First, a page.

By Julie JAMMOT
GRAND JUNCTION (AFP) — "The grass should be up to here," Janie VanWinkle says, holding a hand next to her knee above the scant growth on her ranch in Colorado, which — just as in 2020, and 2018 — is again being hit by devastating drought.
"Here we are again," she says, wearing a checkered shirt and a persistent smile that belies her ranch's woes at a time when record high temperatures have been scorching much of the US West.
"The soil moisture is just completely depleted, you can dig down four feet and there's no moisture in the dirt. So that's the cumulative effect that makes it tougher than previous droughts."
But the drought is only one of many challenges facing ranchers, not only in Mesa County where she lives, but across the West.
"The drought's right here in your face, you never get away from that," she says. "So it feels like we are always under attack, whether it's 'fake' meat, wolves, animal rights, environmental issues — you name it."
Colorado provides a case study of the modern tensions between cities and the countryside, between the metropolis of Denver — a haven for digital start-ups and progressive movements — and sparsely inhabited regions where ranchers spend hours on horseback checking on their grazing herds.
Janie VanWinkle, her husband Howard, and their son Dean own about 450 head of cattle, after selling 70 last fall in expectation of the coming drought, and 35 in June as their hay stock began to run low.
They are constantly juggling between buying more feed as its price rises, and selling more cattle.
While the survival of the ranch is not immediately threatened, this will be a bad year: Janie VanWinkle estimates that her cattle will weigh 100 to 120 pounds (45 to 55 kilograms) less than usual when they are sold to feedlots in the fall.
Looking ahead, the most likely scenario "is that these drier conditions will be the norm," said Russ Schumacher, a professor of atmospheric science at Colorado State University.
"It will take years of above normal precipitation — not just one year — to get out of these conditions," he added.
The higher temperatures brought on by climate change are magnifying the consequences of low rain- and snowfall, Schumacher said.
When her son came home from college, Janie VanWinkle recalled, "Dean was like, 'You guys need to be irrigating!'
"But we are! We have been!" she said. "It's just not doing anything, because it's been so hot."
She worries about what the future holds for her son — the fifth generation of ranchers in the family — not just because of the drought but because of an increasing tangle of societal pressures.
In March, Colorado's Democratic governor urged people to observe a day without meat; the state voted in 2020 to reintroduce wolves, which prey on cattle; and real-estate developers and tourism promoters keep buying up prime ranchland.
An NGO that campaigns against animal cruelty recently sought to organize a statewide referendum that would have banned artificial insemination and the slaughter of cattle less than five years old (instead of the more typical age of less than two years).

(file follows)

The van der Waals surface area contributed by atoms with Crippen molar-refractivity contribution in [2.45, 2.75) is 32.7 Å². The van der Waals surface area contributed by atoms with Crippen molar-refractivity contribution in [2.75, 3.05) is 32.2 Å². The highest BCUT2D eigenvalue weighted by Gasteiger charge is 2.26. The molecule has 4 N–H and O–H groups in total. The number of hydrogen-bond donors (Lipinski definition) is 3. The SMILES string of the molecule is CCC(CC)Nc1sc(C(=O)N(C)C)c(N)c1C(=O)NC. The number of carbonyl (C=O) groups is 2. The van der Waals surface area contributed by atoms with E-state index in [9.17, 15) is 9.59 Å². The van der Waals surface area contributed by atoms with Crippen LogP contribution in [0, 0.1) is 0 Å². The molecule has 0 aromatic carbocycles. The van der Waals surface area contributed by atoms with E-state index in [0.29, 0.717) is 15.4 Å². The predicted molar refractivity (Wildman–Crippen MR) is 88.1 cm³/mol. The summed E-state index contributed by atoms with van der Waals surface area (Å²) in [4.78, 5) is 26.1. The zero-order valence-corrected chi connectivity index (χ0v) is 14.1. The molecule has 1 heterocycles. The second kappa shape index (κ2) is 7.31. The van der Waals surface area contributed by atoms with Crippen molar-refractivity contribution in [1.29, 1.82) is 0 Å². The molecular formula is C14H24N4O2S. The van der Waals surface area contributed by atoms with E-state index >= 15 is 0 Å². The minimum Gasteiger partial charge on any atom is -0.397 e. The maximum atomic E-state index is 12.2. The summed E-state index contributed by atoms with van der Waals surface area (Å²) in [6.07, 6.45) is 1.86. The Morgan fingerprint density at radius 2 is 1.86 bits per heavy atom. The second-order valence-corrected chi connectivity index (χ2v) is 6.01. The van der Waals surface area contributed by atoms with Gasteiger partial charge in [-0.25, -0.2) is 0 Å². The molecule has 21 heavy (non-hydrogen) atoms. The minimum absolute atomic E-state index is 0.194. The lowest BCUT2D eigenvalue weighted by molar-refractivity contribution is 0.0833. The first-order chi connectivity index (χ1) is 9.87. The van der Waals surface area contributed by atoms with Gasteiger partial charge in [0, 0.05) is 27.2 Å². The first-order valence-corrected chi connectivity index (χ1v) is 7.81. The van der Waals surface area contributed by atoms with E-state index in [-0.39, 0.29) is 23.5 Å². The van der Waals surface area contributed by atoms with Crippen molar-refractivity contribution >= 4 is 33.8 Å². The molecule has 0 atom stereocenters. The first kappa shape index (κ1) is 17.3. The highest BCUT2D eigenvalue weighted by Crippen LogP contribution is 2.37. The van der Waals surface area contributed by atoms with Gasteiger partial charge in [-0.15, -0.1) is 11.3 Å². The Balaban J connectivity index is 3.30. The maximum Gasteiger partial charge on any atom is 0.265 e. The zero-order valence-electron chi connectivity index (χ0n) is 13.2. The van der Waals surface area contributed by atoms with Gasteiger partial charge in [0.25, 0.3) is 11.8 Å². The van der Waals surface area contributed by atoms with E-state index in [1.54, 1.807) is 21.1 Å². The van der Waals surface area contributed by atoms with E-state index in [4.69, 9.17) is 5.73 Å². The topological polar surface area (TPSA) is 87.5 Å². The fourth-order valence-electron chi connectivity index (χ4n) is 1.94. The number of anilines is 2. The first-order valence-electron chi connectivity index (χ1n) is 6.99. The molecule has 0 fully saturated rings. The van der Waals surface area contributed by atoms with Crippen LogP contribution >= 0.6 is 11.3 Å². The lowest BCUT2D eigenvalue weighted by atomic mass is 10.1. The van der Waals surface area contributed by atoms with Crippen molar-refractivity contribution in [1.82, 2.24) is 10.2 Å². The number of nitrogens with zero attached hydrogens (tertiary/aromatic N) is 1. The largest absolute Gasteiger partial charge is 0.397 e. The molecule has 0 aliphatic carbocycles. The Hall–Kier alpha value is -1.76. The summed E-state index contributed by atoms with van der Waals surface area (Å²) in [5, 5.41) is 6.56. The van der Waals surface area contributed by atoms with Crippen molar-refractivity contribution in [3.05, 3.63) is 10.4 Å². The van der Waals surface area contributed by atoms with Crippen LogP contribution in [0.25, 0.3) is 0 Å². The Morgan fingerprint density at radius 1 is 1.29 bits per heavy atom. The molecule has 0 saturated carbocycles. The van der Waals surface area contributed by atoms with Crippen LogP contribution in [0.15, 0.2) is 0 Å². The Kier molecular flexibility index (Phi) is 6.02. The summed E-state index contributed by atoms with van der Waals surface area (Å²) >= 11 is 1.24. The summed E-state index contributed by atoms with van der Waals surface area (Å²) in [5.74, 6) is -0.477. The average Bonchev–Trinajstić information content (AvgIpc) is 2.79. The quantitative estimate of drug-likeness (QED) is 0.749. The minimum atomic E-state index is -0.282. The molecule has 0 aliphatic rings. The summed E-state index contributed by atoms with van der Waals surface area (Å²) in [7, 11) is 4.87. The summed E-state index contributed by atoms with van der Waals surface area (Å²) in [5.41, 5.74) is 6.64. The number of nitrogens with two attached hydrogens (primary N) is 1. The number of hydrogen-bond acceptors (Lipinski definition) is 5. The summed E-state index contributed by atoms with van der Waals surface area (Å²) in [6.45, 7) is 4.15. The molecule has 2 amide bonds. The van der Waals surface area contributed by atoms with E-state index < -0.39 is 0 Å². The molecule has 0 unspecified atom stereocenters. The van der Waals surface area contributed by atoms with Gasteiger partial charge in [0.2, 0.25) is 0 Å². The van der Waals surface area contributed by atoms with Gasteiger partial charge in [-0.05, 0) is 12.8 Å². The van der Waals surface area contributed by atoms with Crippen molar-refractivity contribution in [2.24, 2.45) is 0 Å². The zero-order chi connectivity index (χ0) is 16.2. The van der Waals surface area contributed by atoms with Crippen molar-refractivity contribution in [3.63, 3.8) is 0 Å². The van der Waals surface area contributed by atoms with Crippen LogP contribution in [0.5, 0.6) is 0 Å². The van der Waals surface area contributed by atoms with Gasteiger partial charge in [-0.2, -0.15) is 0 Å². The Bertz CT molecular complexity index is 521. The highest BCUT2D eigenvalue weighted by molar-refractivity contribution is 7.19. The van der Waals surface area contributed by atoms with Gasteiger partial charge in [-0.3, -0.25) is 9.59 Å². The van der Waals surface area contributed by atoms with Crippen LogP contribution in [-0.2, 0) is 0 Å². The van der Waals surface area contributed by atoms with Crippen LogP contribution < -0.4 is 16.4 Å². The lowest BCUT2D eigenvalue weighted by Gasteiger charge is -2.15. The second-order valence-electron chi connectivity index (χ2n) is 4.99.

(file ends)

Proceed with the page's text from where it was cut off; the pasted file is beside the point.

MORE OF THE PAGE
"All of these things come together and it does create a huge emotional toll on our ranchers and our livestock producers. It's brutal," said VanWinkle, who was the previous president of the Colorado Cattlemen's Association.
In the long run, "social perception is going to change things more than drought," she said. "It's sometimes just totally overwhelming."
Dean VanWinkle, who recently completed his college studies in animal science, remains convinced that the cattle-ranching industry can adapt and survive — even flourish — while respecting the environment.
"Cattle are the biggest upcyclers, really, that there is," he said, referring to their ability to transform hay into protein.
"Ultimately," he added, "cattle themselves are pretty much climate neutral."
That claim is widely disputed. Worldwide, cattle are responsible for 14.5 percent of the greenhouse gas emissions behind climate change, according to the United Nations.
The rate in the United States is lower, however — four percent, according to the US Environmental Protection Agency.
The American industry boasts that it produces as much meat now as in 1977, but with herds that are 33 percent smaller, owing to progress in genetics and nutrition.
"The producers are extremely adaptive," said Kim Stackhouse-Lawson, who heads a sustainable livestock initiative at Colorado State University in collaboration with the industry.
Among possible developments, she mentioned breeds better adapted to different climates, new technologies like drones or computer-linked "necklaces" to guide cattle, and diversification by ranchers into eco-tourism or hunting expeditions.
"I believe that the future is bright," said Brackett Pollard, who wears two hats, as a rancher and a banker.
"We've learned through the pandemic, where prices were exceptionally high, that people are willing to pay a lot for our product," said Pollard, who raises several hundred head of cattle at his ranch near the town of Rifle.
"We've got social pressures," he added, but "the demand for beef has never been higher."